Another candidate has declared for governor, using the same tactics as two others already in the race: a press release and no media interviews.
But the latest entry has at least some name ID: Kari Lake, former news anchor for Fox-10 Phoenix who quit the station after 22 years with a video saying she did not like the way journalism has changed since she had been in the business.
She repeated the theme on her newly posted web site, saying she has seen a “disturbing shift in journalism.”
Efforts to reach Lake through social media and emails were not successful.
Lake’s web site does not specify her party affiliation, though it is presumed she wants to be the Republican nominee. She would join two other higher-than-normal profile contenders for the nod: State Treasurer Kimberly Yee and Karrin Taylor Robson, a member of the state Board of Regents.
In the 2 1/2 minute video about her resignation, Lake said she did not agree with some of the stories she was being asked to read on the air.
“I found myself reading news copy that I didn’t believe was fully truthful, or only told part of the story,” she said.
“I began to fear that I was contributing to the fear and division in this country by continuing on in this profession,” Lake continued. “It’s been a serious struggle for me and I no longer want to do this job anymore.”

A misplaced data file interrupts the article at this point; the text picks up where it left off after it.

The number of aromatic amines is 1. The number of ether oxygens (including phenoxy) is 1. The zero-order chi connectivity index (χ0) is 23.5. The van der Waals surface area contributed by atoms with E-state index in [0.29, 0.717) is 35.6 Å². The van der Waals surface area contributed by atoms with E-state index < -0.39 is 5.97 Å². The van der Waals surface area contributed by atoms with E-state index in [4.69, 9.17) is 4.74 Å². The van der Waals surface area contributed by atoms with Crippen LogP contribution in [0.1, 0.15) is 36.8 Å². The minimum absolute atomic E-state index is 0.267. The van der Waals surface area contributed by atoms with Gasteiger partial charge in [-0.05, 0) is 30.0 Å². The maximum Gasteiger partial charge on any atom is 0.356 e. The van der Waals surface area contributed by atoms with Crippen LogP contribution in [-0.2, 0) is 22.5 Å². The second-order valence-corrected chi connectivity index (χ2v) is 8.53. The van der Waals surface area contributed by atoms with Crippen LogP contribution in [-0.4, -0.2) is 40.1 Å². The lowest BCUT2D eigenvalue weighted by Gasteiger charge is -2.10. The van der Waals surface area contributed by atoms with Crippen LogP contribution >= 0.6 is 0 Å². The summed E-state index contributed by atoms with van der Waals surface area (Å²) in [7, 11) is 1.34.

Lake made her religious beliefs a theme in both the resignation video as well as on her new website where she references 1 Timothy 6 which outlines the duties of Christians in their beliefs.
She apparently intends to seek the office with private funds, with visitors to her website asked to donate.
Lake got her name in the news more than a year ago after she shared on Twitter a video where two California doctors promoted lifting that state’s shelter-in-place order, saying that Covid is similar to the flu and that isolation actually may weaken the immune system.
She also sent out a Twitter post in January saying the “First Amendment is under attack” after Twitter and Facebook first suspended Donald Trump’s accounts after the platforms concluded that his misinformation and lies inspired the Jan. 6 attack on the Capitol.
In fact the First Amendment applies only to actions of governments and not to the actions of private corporations.
The only “interview” Lake has done recently is with something called PragerU, which actually is a website that creates political and economic videos from a conservative perspective.
The race could get even more crowded, with former Congressman Matt Salmon also apparently looking at a gubernatorial bid.
Salmon actually ran for governor in 2002 but was narrowly edged out by Democrat Janet Napolitano.